Two families have removed themselves from the modern world to live in peace with nature. After a few years spent in an environment as hostile as it is wonderful, mistrust and resentment boil over. Suddenly the division of the territory is deemed unfair, and fortune seems to be angry one of the two families. One day, a barrier is put up between the two clans. War is declared. A few metres from the battlefield, children witness this world in the process of disappearing. Under the watchful eye of a production team, the tragedy is told.
Anne-Cécile Vandalem is developing the last part of her trilogy, completing the works Tristesses (Sadnesses) (2016) and Arctique (Arctic) (2018). The main topic of this research is temporal failure – how the future can no longer resonate with the promise of a better world. She approaches this theme through children, who will be the adults of this future in question. During her reflection, she discovered Clément Cogitore’s work Braguino ou la Communauté impossible (Braguino or the Impossible Community). The work, consisting of a documentary film and an exhibition, follows an exiled community in Eastern Siberia. We discover Sacha Braguine, patriarch of a family, who bears witness to life in the heart of nature. The birth of children, the gentle hostility of this wild environment and its learning. Then the arrival of the Killines (the other family) and the first conflicts that emerge.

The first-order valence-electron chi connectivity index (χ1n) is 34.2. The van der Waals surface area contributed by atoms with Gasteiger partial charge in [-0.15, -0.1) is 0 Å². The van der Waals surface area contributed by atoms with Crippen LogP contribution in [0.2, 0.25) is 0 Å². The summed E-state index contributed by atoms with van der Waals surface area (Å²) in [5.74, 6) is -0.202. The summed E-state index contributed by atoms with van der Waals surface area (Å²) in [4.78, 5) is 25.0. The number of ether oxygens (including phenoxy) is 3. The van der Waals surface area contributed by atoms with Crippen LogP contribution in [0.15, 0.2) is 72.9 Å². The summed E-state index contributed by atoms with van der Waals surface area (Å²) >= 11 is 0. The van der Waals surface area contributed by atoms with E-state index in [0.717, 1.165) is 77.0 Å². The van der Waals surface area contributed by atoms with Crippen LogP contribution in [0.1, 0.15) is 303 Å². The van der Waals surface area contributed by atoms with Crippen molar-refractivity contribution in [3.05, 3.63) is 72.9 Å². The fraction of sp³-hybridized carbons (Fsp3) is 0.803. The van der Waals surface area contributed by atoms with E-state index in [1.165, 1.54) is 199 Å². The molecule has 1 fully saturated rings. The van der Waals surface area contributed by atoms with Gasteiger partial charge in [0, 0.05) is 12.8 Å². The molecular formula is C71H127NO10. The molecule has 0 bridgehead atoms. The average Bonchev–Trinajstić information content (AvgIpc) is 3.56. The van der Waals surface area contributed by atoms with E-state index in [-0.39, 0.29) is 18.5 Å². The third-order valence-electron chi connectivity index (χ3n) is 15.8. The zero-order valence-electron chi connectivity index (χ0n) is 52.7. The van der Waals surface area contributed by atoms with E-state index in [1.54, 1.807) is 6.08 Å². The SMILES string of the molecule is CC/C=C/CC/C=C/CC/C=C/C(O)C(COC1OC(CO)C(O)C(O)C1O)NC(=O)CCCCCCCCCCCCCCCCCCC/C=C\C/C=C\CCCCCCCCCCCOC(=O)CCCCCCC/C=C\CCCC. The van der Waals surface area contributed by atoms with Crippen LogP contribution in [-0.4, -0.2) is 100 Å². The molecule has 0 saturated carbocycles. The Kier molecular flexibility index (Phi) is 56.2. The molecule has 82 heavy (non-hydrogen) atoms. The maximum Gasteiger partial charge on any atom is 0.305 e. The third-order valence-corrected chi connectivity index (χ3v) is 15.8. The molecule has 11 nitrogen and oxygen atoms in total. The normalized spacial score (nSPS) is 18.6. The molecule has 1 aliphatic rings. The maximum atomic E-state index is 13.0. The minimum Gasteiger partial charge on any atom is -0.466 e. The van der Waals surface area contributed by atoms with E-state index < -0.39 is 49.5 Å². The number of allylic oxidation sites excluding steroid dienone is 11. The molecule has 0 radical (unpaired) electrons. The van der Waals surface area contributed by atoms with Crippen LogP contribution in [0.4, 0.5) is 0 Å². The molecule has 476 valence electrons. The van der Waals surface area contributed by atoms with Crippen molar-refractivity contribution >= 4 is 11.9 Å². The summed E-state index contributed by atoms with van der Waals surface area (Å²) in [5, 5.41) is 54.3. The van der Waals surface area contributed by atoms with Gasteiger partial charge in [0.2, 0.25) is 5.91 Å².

Kingdom is an epic fable loosely inspired by the work of Clément Cogitore. It questions the issues it raises through theatrical fiction: the desire to extract oneself from the world, the dialectical relationship to nature and its resources, and a schema as old as humanity itself that never ceases to reproduce itself: the impossibility of living in peace.